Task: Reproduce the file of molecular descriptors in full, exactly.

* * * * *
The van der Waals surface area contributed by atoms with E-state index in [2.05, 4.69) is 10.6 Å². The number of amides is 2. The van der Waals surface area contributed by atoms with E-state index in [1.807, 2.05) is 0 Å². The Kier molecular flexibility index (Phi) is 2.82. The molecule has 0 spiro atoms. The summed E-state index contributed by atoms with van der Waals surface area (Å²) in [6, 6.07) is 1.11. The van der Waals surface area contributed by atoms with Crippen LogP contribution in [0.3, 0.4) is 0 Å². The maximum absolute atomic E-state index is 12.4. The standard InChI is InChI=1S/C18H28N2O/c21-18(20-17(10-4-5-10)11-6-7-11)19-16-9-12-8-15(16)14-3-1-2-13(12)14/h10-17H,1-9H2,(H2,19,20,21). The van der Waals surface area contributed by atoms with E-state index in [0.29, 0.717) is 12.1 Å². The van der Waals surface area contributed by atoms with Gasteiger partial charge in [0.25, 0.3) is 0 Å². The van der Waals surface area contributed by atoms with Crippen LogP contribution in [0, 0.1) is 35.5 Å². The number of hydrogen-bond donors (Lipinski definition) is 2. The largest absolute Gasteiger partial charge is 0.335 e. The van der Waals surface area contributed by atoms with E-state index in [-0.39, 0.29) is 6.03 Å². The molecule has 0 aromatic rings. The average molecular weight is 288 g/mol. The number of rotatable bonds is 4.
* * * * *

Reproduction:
The van der Waals surface area contributed by atoms with E-state index in [2.05, 4.69) is 10.6 Å². The number of amides is 2. The van der Waals surface area contributed by atoms with E-state index in [1.807, 2.05) is 0 Å². The Kier molecular flexibility index (Phi) is 2.82. The molecule has 0 spiro atoms. The summed E-state index contributed by atoms with van der Waals surface area (Å²) in [6, 6.07) is 1.11. The van der Waals surface area contributed by atoms with Crippen LogP contribution in [0.3, 0.4) is 0 Å². The maximum absolute atomic E-state index is 12.4. The standard InChI is InChI=1S/C18H28N2O/c21-18(20-17(10-4-5-10)11-6-7-11)19-16-9-12-8-15(16)14-3-1-2-13(12)14/h10-17H,1-9H2,(H2,19,20,21). The van der Waals surface area contributed by atoms with E-state index in [0.29, 0.717) is 12.1 Å². The van der Waals surface area contributed by atoms with Gasteiger partial charge in [0.25, 0.3) is 0 Å². The van der Waals surface area contributed by atoms with Crippen LogP contribution in [0, 0.1) is 35.5 Å². The number of hydrogen-bond donors (Lipinski definition) is 2. The largest absolute Gasteiger partial charge is 0.335 e. The van der Waals surface area contributed by atoms with E-state index in [-0.39, 0.29) is 6.03 Å². The molecule has 0 aromatic rings. The average molecular weight is 288 g/mol. The number of rotatable bonds is 4.